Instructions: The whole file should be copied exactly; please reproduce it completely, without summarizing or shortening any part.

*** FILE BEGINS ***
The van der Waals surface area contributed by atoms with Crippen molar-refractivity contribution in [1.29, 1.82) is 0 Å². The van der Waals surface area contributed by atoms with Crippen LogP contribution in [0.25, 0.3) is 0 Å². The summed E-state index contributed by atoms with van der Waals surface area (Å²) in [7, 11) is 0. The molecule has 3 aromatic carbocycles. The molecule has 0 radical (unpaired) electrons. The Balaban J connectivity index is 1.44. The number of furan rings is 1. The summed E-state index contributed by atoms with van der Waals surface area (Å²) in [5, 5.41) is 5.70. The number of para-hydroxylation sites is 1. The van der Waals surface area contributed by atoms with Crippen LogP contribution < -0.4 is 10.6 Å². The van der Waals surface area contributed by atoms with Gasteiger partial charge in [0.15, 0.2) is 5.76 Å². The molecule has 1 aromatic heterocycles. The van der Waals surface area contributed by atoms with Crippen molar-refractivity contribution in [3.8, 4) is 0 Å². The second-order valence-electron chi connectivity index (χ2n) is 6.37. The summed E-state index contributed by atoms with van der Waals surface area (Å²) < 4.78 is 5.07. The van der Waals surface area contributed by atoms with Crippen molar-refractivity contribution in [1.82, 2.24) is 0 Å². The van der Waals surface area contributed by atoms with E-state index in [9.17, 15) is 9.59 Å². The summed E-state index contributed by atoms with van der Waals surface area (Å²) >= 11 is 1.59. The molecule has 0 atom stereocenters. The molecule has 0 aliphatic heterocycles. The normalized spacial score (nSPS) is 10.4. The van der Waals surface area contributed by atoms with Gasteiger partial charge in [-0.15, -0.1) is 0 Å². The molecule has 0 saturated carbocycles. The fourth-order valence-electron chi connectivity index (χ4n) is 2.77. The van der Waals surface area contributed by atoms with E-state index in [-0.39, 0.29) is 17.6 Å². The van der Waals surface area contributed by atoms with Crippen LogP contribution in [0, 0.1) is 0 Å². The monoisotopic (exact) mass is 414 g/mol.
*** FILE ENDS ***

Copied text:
The van der Waals surface area contributed by atoms with Crippen molar-refractivity contribution in [1.29, 1.82) is 0 Å². The van der Waals surface area contributed by atoms with Crippen LogP contribution in [0.25, 0.3) is 0 Å². The summed E-state index contributed by atoms with van der Waals surface area (Å²) in [7, 11) is 0. The molecule has 3 aromatic carbocycles. The molecule has 0 radical (unpaired) electrons. The Balaban J connectivity index is 1.44. The number of furan rings is 1. The summed E-state index contributed by atoms with van der Waals surface area (Å²) in [5, 5.41) is 5.70. The number of para-hydroxylation sites is 1. The van der Waals surface area contributed by atoms with Crippen LogP contribution < -0.4 is 10.6 Å². The van der Waals surface area contributed by atoms with Gasteiger partial charge in [0.15, 0.2) is 5.76 Å². The molecule has 1 aromatic heterocycles. The van der Waals surface area contributed by atoms with Crippen molar-refractivity contribution in [3.8, 4) is 0 Å². The second-order valence-electron chi connectivity index (χ2n) is 6.37. The summed E-state index contributed by atoms with van der Waals surface area (Å²) < 4.78 is 5.07. The van der Waals surface area contributed by atoms with Crippen molar-refractivity contribution in [1.82, 2.24) is 0 Å². The van der Waals surface area contributed by atoms with E-state index in [9.17, 15) is 9.59 Å². The summed E-state index contributed by atoms with van der Waals surface area (Å²) >= 11 is 1.59. The molecule has 0 atom stereocenters. The molecule has 0 aliphatic heterocycles. The normalized spacial score (nSPS) is 10.4. The van der Waals surface area contributed by atoms with Gasteiger partial charge in [-0.15, -0.1) is 0 Å². The molecule has 0 saturated carbocycles. The fourth-order valence-electron chi connectivity index (χ4n) is 2.77. The van der Waals surface area contributed by atoms with E-state index in [-0.39, 0.29) is 17.6 Å². The van der Waals surface area contributed by atoms with Crippen LogP contribution in [0, 0.1) is 0 Å². The monoisotopic (exact) mass is 414 g/mol.